Section I. Religious Demography

The U.S. government estimates the total population at 177.2 million (July 2014 estimate). Most observers estimate approximately 50 percent of the population is Muslim and 50 percent Christian. A small number adheres solely to indigenous religious beliefs, and many individuals combine indigenous beliefs with Muslim or Christian beliefs and practices. The predominant Islamic group is Sunni, divided among Sufi groups, including Tijaniyah and Qadiriyyah. Growing Shia and Izala (Salafist) minorities exist. There are also a small number of Ahmadi Muslims. Christian groups include evangelicals, Roman Catholics, Anglicans, Baptists, Methodists, Presbyterians, The Church of Jesus Christ of Latter-day Saints (Mormons), and Jehovah's Witnesses. Non-Christians include Jews, Bahais, and individuals who do not follow any religion.

The Hausa-Fulani and Kanuri ethnic groups dominate the predominantly Muslim northern states. Significant numbers of Christians also reside in the north, and Christians and Muslims reside in about equal numbers in central Nigeria, the Federal Capital Territory, and the southwestern states, where the Yoruba ethnic group predominates. While most Yorubas are either Christian or Muslim, some also adhere to traditional Yoruba religious beliefs. In the southeastern states, where the Igbo ethnic group is dominant, Catholics, Anglicans, and Methodists constitute the majority, although many Igbos combine traditional practices with Christianity. In the Niger Delta region, where the Ogoni and Ijaw ethnic groups predominate, Christians form a substantial majority, and an estimated 1 percent of the population is Muslim. Evangelical denominations are growing rapidly in the central and southern regions. Ahmadi Muslims maintain a small presence in the cities of Lagos and Abuja.

Section II. Status of Government Respect for Religious Freedom

Legal Framework

The constitution bars the federal government or state governments from establishing a state religion. It provides for individuals' freedom to choose, practice, propagate, or change their religion and prohibits religious discrimination.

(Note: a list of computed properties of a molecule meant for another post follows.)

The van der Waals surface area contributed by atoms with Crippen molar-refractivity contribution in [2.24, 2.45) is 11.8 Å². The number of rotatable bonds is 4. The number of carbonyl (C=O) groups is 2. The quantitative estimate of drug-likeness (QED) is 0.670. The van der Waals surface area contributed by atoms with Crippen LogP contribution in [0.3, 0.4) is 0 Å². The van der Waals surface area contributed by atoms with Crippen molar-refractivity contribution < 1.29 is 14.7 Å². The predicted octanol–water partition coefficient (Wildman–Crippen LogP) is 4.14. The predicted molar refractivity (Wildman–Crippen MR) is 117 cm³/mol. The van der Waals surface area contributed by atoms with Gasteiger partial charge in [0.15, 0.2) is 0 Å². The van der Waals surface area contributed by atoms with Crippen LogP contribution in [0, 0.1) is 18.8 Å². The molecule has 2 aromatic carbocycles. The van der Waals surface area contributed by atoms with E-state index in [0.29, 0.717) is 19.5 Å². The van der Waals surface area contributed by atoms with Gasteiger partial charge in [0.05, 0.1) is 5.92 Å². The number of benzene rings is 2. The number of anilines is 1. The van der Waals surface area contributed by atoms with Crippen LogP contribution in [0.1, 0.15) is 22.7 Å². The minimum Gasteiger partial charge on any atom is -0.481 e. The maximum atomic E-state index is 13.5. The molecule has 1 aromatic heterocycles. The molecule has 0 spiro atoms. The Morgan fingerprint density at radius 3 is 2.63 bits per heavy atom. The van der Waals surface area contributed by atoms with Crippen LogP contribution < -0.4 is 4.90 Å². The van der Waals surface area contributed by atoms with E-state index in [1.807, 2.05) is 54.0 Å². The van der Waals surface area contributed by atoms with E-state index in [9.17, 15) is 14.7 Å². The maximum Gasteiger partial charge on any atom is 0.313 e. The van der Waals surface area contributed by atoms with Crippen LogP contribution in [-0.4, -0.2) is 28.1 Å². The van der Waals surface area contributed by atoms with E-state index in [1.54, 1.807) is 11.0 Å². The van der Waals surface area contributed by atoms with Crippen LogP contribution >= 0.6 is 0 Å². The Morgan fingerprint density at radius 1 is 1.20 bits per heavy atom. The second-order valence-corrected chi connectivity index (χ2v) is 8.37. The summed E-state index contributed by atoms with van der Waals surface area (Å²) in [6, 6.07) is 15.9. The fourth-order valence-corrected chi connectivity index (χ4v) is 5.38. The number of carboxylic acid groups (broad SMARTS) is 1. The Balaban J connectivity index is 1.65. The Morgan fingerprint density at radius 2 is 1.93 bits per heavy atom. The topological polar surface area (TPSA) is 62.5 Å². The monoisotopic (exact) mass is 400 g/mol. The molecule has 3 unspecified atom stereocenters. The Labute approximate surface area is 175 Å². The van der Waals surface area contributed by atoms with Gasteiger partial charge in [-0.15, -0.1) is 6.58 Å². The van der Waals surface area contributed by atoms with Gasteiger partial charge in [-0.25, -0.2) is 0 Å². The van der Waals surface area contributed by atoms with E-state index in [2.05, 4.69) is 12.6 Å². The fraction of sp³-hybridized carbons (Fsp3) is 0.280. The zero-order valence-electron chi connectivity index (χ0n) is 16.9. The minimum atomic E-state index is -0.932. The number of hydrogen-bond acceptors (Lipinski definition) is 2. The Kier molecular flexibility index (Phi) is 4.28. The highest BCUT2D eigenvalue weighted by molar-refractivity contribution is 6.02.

The constitution provides for state courts based on common or customary law systems, which have operated in the region for centuries. The constitution specifically recognizes sharia courts for "civil proceedings" but is silent on the use of such courts for criminal cases. Sharia courts in 12 northern states also hear criminal cases where both the Muslim complainant and the Muslim defendant agree to the venue; these sharia courts may pass sentences based on the sharia penal code, including hadd offenses (serious criminal offenses with punishments prescribed in the Quran) and punishments, such as caning, amputation, and death by stoning. Non-Muslims have the option to try their cases in the sharia courts if involved in civil disputes with Muslims. Common law courts hear the cases of Muslims and non-Muslims who do not choose to use sharia courts. Sharia courts do not have the authority to compel participation by non-Muslims, but in the past some non-Muslims took cases to sharia courts, citing their speed and low cost. Aggrieved parties can appeal sharia court judgments to three levels of sharia appellate courts. Decisions by the state sharia courts of appeal (the highest level of the sharia courts) theoretically can undergo appeal to the Federal Court of Appeal and then to the Supreme Court, although none has done so.